Lysippe

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Lysippe is also a polychaete worm genus; see Lysippe (worm).

Lysippe[pronunciation?] (Λυσίππη) is the name of several different women in Greek mythology:

  1. Lysippe, daughter of Thespius and Megamede. She bore Heracles a son, Erasippus.[1]
  2. Lysippe, the Amazon mother of the river god Tanais.[2][3]
  3. Lysippe, the daughter of Proetus and Stheneboea. Along with her sisters Iphinoe and Iphianassa, she was driven mad, believing herself to be a cow. This was either because they would not receive the rites of Dionysus, or they scorned the divinity of Hera. They also lost their beauty: they were afflicted with skin diseases and their hair dropped out. They were cured by Melampus, the son of Amythaon.[4]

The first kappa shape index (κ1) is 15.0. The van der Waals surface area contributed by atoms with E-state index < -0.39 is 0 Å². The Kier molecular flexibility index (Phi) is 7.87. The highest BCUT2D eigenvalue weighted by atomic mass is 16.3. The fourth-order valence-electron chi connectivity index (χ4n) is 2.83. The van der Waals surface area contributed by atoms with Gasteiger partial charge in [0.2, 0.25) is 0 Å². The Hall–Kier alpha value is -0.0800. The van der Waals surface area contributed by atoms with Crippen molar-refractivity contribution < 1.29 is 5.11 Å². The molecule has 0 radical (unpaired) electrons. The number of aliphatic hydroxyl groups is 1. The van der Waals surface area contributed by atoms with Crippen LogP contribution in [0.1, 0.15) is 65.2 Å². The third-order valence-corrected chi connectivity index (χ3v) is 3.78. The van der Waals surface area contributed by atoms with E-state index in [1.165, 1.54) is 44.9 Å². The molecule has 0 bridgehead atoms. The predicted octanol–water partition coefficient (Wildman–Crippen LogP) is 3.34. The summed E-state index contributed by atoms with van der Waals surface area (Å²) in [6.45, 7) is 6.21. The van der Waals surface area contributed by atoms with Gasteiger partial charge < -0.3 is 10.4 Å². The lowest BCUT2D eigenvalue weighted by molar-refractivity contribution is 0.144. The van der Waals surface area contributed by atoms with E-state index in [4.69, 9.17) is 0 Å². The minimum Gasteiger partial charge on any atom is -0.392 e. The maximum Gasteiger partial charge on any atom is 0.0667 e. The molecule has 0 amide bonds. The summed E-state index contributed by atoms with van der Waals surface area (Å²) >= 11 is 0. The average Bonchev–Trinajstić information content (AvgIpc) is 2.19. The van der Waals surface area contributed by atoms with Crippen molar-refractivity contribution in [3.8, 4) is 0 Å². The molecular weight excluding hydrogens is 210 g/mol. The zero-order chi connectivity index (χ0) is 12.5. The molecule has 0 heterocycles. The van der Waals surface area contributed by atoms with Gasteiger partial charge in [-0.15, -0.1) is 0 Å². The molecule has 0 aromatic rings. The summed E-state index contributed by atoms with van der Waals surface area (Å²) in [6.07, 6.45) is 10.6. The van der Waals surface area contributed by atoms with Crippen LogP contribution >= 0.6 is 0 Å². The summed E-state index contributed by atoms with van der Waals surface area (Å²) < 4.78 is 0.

4. Lysippe, wife of Prolaus of Elis.[5]
  5. Lysippe, mother of Teuthras the Mysian king. Her son killed a sacred boar of Artemis during hunt and was driven mad by the angry goddess. Lysippe then went out in the woods, seeking to find out what had happened to her son. Eventually she learned about the goddess' wrath from the seer Polyidus; she then sacrificed to the goddess to propitiate her, and Teuthras' sanity was restored.[6]
  6. Lysippe, possible name for the wife of Talaus.[7]

Notes[edit]

  1. ^ Apollodorus, Library 2.7.8
  2. ^ Pseudo-Plutarch, On Rivers, 14
  3. ^ Grimal, p. 431
  4. ^ Pseudo-Apollodorus, Library 2.2.2; Hesiod, Catalogues of Women, Fragment 18 (1914 Loeb edition)
  5. ^ Pausanias, Description of Greece, 5. 2. 4
  6. ^ Pseudo-Plutarch, On Rivers, 21. 4
  7. ^ Scholia on Plato, p. 419 ed. Bekker (937, 26 ed. Baiter)

References[edit]